When I was about 10, working in my father’s bountiful vegetable garden, I stopped my hoeing (getting rid of weeds was my job), looked up at my dad, and said: “When I grow up, I will never, ever walk into a vegetable garden again.”

He laughed, and. looking down at me, said, “Never say never, son.” How right he was. Years passed. and I had totally forgotten my words and my father’s response, until that one day…

It was a warm February afternoon and the earth smelled fresh and new. I was sitting on the back porch looking at a seed catalog that had somehow made its way into my mailbox.  The next thing I knew, I was in the back yard, digging up a square patch of ground.

A trip to the local feed store provided me with vegetable seeds and a variety of flower seeds, dreaming of fresh, homegrown edibles and a gorgeous yard.

I was told once that one has to kill at least a thousand plants in order to become a gardener. I confess that I have exceeded that thousand tenfold, and still consider myself an apprentice.

Originally from south Louisiana, I  have learned a lot from the many great gardeners there. When living in Santa Fe, New Mexico, I became a master gardener, and actually grew vegetables and beautiful landscape plants in the high desert there. While there, I also wrote many articles on high desert gardening. When we moved to the Houston area in 2006, I became a master gardener in Texas.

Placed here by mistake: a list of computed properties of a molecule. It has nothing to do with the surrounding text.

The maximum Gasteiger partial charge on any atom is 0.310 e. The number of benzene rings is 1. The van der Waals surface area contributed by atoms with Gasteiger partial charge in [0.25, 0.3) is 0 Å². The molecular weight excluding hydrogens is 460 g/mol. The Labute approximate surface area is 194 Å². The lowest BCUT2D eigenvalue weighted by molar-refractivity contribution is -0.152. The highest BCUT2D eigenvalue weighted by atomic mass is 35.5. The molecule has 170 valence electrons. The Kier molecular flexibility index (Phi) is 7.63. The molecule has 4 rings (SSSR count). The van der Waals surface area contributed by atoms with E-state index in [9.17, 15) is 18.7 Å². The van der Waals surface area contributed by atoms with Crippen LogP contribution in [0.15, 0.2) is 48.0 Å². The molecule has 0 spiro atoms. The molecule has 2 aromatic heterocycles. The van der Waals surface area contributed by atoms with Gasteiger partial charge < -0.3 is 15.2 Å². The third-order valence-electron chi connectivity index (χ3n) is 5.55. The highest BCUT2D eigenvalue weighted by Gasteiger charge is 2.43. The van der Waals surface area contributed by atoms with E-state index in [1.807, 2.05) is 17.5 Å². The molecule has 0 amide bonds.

Not only did I learn about gardening principles, but the master gardener program also allowed me to take advanced certifications in rainwater harvesting, drip irrigation, turfgrass, and plant propagation, among others. I speak to many groups every year on these and other topics.

That’s when it became clear that the climate, soil and growing conditions are so similar throughout the upper Gulf Coast.

There are around 12 million people living in this region (USDA Cold Hardiness Zones 8b and 9a). If the region were one state, it would have the fifth largest population in the nation.

Estimates are that about one-tenth of the population (about 1.2 million people)  actively participate in gardening. And conservative estimates indicate that gardeners spend about $600 per capita per year on gardening supplies. That’s $720,000,000 annually, which is more than a drop in the bucket.

(Bob Dailey is available for presentations to gardening and soil conservation groups throughout the Gulf Coast.

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